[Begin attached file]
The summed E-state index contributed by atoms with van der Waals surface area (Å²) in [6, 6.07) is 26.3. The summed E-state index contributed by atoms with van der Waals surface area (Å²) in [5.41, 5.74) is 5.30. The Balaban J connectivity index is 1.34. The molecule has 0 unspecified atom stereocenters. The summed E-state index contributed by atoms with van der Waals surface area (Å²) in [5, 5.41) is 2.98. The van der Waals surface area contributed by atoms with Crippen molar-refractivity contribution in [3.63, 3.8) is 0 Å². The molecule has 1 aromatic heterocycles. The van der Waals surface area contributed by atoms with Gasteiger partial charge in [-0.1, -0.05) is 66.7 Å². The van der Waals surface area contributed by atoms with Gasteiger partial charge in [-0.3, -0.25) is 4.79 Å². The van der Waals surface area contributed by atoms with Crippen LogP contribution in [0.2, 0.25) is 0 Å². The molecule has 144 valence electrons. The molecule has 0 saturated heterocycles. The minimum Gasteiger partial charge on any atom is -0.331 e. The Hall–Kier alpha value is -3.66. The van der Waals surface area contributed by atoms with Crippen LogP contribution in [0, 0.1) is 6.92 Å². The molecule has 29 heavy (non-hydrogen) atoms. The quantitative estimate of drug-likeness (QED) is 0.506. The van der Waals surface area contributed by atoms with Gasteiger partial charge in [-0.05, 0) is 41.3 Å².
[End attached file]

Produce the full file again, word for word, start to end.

The summed E-state index contributed by atoms with van der Waals surface area (Å²) in [6, 6.07) is 26.3. The summed E-state index contributed by atoms with van der Waals surface area (Å²) in [5.41, 5.74) is 5.30. The Balaban J connectivity index is 1.34. The molecule has 0 unspecified atom stereocenters. The summed E-state index contributed by atoms with van der Waals surface area (Å²) in [5, 5.41) is 2.98. The van der Waals surface area contributed by atoms with Crippen molar-refractivity contribution in [3.63, 3.8) is 0 Å². The molecule has 1 aromatic heterocycles. The van der Waals surface area contributed by atoms with Gasteiger partial charge in [-0.1, -0.05) is 66.7 Å². The van der Waals surface area contributed by atoms with Gasteiger partial charge in [-0.3, -0.25) is 4.79 Å². The van der Waals surface area contributed by atoms with Crippen LogP contribution in [0.2, 0.25) is 0 Å². The molecule has 144 valence electrons. The molecule has 0 saturated heterocycles. The minimum Gasteiger partial charge on any atom is -0.331 e. The Hall–Kier alpha value is -3.66. The van der Waals surface area contributed by atoms with Crippen LogP contribution in [0, 0.1) is 6.92 Å². The molecule has 29 heavy (non-hydrogen) atoms. The quantitative estimate of drug-likeness (QED) is 0.506. The van der Waals surface area contributed by atoms with Gasteiger partial charge in [-0.05, 0) is 41.3 Å².